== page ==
The spells we should getLook here to Check out my adventures and ideas. I've started a blog, about video games, table top role playing games, programming, and many other things its called Kel and Lok Games. My 4E Fantasy Grounds game is currently full.
I could see that although DC for making them would need to be higher than disabling them in this setup.

Edition wars kill players,Dungeons and Dragons needs every player it can get.

I am fine with calling it "FARTing" as long as eating a serving of beans grants a +1 bonus.
Another aspect of Tinkering would be the equivalent of "Lore: Engineering". I am still not a fan of knowledge skills in general, unless they are separate from the more "active" skills, and are not competing for the same slot. Shadowrun does this, although I think they went overboard with the skill list. WotC needs to include multiple skill list modules, so those that want a ton of narrow skills vs fewer broader skills can both get what they want.

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Take The Magic Dual Colour Test - Beta today!
Created with Rum and Monkey's Personality Test Generator.
I am both orderly and instinctive. I value community and group identity, defining myself by the social group I am a part of. At best, I'm selfless and strong-willed; at worst, I'm unoriginal and sheepish.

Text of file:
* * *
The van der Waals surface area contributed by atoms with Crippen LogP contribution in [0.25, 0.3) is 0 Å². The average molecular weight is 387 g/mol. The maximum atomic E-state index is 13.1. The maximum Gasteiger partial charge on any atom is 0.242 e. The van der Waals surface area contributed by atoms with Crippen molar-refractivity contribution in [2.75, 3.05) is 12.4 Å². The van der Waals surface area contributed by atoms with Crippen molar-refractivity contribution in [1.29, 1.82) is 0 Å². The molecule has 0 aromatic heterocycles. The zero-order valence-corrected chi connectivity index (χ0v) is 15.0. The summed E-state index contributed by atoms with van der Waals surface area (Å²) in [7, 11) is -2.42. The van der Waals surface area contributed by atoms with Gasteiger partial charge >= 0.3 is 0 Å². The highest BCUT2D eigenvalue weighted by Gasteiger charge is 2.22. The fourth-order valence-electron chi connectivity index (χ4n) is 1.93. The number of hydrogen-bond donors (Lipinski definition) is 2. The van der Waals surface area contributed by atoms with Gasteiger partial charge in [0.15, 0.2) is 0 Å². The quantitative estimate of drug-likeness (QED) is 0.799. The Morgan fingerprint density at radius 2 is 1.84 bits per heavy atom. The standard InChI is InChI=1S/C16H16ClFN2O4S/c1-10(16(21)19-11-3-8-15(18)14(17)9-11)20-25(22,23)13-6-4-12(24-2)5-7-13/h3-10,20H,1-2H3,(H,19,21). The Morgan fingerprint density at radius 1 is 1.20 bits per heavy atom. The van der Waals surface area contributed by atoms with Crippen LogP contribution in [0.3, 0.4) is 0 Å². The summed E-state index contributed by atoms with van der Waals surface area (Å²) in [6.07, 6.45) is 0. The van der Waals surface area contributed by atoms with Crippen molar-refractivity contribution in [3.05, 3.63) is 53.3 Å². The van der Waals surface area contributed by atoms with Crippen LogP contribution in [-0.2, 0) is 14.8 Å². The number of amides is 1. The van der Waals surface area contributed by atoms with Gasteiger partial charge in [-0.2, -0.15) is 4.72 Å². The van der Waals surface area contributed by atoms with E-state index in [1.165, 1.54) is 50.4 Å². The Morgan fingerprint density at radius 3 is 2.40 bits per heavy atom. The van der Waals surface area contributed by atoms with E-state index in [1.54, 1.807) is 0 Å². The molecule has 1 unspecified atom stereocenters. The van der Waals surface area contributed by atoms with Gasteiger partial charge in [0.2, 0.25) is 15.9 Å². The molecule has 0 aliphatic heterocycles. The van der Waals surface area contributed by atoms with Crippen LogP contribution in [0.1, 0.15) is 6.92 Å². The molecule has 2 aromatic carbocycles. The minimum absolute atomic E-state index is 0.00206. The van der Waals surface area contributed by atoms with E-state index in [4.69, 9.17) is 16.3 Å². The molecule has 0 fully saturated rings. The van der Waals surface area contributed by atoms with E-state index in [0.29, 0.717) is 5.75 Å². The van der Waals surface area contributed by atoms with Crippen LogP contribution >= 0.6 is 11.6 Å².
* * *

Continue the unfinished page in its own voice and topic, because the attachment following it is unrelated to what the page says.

Intimidate - another edition with a description that stops the skill being used for most scenarios one would normally consider intimidation and might actually use it in. It was going fine up until it suggested that the only way to intimidate the sneering vizier was with a broken bottle. Intimidation should cover threats of any kind, not just direct physical ones.
At present we're left in a situation where intimidation is usually not useful in any situation that actually calls for a social solution (ie - if you can threaten the vizier with a broken bottle, you can usually just beat him to death or unconsciousness instead, at which point him refusing to give over crosses into the realms of sillyness), and at the same time there are any number of classic scenarios that have no skill to use in adjudicating them (the standard "well, we'll just release you without charge and publicly thank your for your cooperation if you don't cooperate" threat you find on many cop shows, for example. Or "nice place, perhaps you should consider taking out some insurance with us? Shame if something were to happen to it.")